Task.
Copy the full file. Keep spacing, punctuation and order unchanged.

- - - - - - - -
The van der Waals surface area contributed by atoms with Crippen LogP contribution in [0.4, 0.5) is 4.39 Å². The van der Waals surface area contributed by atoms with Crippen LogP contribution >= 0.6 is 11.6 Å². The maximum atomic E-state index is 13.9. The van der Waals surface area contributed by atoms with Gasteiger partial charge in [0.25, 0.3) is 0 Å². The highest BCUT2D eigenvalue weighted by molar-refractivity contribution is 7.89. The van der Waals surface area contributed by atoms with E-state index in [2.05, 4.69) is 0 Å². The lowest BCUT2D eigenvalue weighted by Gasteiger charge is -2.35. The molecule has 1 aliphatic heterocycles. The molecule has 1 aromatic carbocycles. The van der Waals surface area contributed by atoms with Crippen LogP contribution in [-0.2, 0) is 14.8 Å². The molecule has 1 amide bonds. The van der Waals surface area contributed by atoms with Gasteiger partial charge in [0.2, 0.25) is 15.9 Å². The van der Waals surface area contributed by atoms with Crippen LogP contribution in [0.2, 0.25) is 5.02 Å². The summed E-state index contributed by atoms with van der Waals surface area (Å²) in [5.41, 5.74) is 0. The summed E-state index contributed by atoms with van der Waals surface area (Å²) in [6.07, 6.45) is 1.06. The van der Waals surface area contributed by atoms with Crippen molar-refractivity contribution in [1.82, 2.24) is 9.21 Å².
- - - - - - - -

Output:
The van der Waals surface area contributed by atoms with Crippen LogP contribution in [0.4, 0.5) is 4.39 Å². The van der Waals surface area contributed by atoms with Crippen LogP contribution >= 0.6 is 11.6 Å². The maximum atomic E-state index is 13.9. The van der Waals surface area contributed by atoms with Gasteiger partial charge in [0.25, 0.3) is 0 Å². The highest BCUT2D eigenvalue weighted by molar-refractivity contribution is 7.89. The van der Waals surface area contributed by atoms with E-state index in [2.05, 4.69) is 0 Å². The lowest BCUT2D eigenvalue weighted by Gasteiger charge is -2.35. The molecule has 1 aliphatic heterocycles. The molecule has 1 aromatic carbocycles. The van der Waals surface area contributed by atoms with Crippen LogP contribution in [-0.2, 0) is 14.8 Å². The molecule has 1 amide bonds. The van der Waals surface area contributed by atoms with Gasteiger partial charge in [0.2, 0.25) is 15.9 Å². The van der Waals surface area contributed by atoms with Crippen LogP contribution in [0.2, 0.25) is 5.02 Å². The summed E-state index contributed by atoms with van der Waals surface area (Å²) in [5.41, 5.74) is 0. The summed E-state index contributed by atoms with van der Waals surface area (Å²) in [6.07, 6.45) is 1.06. The van der Waals surface area contributed by atoms with Crippen molar-refractivity contribution in [1.82, 2.24) is 9.21 Å².